Make time for THINKING TIME!
The phrase ‘Think Time’ has come up in many of the books I’ve been reading. I first came across it in the book, Deep Work by Cal Newport. It came up again in The Ultimate Blueprint for an Insanely Successful Business and again in Radical Candor by Kim Scott.
It was in January 2018 when I first read Deep Work, and I wrote the blog, How is Digital Media Distracting You?
It was after reading that book that I began to really pay close attention to how I was using my time…when I was picking up my phone…how I was using my digital devices to occupy brain time.
It was also at this time that I began to guard and nurture my ‘think time.’
Last year, after writing the above blog post…I put the following practices into place…here’s an excerpt from that post:
Here are a few of the practices I have put into place to allow my mind to start to concentrate on more important things in my personal life and get my mind back to deep periods of focus in my business:
No more digital devices after my work day ends. I put my phone away and have turned off all my notifications except text on my Apple Watch.
(I am a mother and grandmother, and my kids talk to me a lot via text.)
I have learned to turn my digital devices off or move away from them when working on projects that require deep thinking; allowing myself to concentrate and focus. I use Fridays as my ‘Friday Planning Day’.
It’s my day to work on my business; dig deep in writing or projects with no digital disruptions. I now make time for deep thinking and development, and I do it free from as many distractions as possible.
I welcome the feeling of boredom. In other words, I try to not fill every spare moment with the Internet. Sitting at a red light, waiting on someone, or standing in line…instead of pulling my phone out, I try to use the time to think about things. It’s during those down times that our brain comes up with creative ways to make things happen.
You might wonder how I’ve done over the last 14-months with those practices I put in place.
Turning off my notifications didn’t work out so well. I felt like I was missing important information from people I care about, as well as my clients. Instead, I made the choice to turn them back on but still put my phone away. Out of sight, out of mind.
This allows me to catch up quickly when I retrieve my phone, therefore taking me less time to go hunt and find things I need or want to see. It also cuts down on the time I spend on my phone.
OUTCOME: Made some modifications, but this is still working well for me. It also cuts down on the time I spend on my phone and social media.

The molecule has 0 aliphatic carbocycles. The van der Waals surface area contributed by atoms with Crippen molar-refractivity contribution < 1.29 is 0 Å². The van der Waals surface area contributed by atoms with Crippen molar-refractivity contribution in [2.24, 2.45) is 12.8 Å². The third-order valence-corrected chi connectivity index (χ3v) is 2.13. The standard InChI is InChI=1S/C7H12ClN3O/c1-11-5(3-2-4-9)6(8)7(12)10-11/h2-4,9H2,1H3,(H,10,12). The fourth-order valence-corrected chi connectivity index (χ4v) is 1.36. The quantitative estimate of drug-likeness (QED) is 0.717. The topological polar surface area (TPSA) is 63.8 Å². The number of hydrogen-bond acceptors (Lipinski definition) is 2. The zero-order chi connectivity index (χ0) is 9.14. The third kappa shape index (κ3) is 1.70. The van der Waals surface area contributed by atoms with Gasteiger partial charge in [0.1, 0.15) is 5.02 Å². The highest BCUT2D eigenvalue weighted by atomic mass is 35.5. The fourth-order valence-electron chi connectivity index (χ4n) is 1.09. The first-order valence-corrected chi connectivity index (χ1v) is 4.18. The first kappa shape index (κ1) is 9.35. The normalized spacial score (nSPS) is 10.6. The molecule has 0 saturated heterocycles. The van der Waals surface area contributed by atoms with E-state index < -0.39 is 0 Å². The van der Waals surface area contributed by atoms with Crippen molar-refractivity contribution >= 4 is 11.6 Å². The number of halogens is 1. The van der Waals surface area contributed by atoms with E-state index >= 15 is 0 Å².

MOVE AWAY FROM DIGITAL DEVICES
I am doing well with this one. A year of really paying attention to my reading, special projects, brainstorming, and creative times (without any digital devices to distract me) has helped me exercise my brain better. The less distractions I have…the better and more intense my focus.
I don’t keep my phone with me when I read anymore…If I want to share a picture on my Instagram page from a book I’m reading, I simply make time afterwards to do it…not during.
I recently had a new client, and their team calls were on Friday – this came in direct conflict with my Friday Planning Day…this was a short-term project, so I worked around it. But it did affect my focus. While these types of instances will come up, this taught me to guard those Friday’s and not allow day to day work to impose on them.
OUTCOME: The less distractions I have…the better and more intense my focus has been.
I still struggle a bit with this one. It’s a habit to whip out my phone when I don’t have anything else to occupy my mind. I acknowledge it’s a problem, so I’ve started to intentionally bring the book I am reading with me when I get my hair done or go to the doctor. Anywhere I know there will be idle time, I bring my book. I also will pick up my knitting. It occupies my hands and almost instantly the thinking time turns on.
OUTCOME: I also started keeping a notebook with items to think about. I add new business ideas, create new processes, and even plan my weekly meals. There are plenty of ways to occupy your mind other than scrolling through Facebook or Instagram.
Trust me when I say that I am always guilty of scrolling through my social media accounts. And there are times when I allow myself to do that without feeling guilty. I’ve also started to take advantage of the new Screen Time capture on my iPhone. I keep track of my time over a 7 day period, and I know the percentage of time I am up or down…I try to always be down.
PS – I failed this week…as of today I am up 6% from last week! Gauge how much time you’re spending on reading, reference, and productivity as opposed to social networking. If you have an iPhone…check out your screen time over the last 7-days…what is your weekly hour total?
I challenge you to take a look at how and when you’re grabbing your phone or iPad. How is it disrupting your thinking time?
Reply to this email and let me know where you want to make changes. Tell me how you will improve your thinking time. I would love to hear how others are making time to sit quietly and think.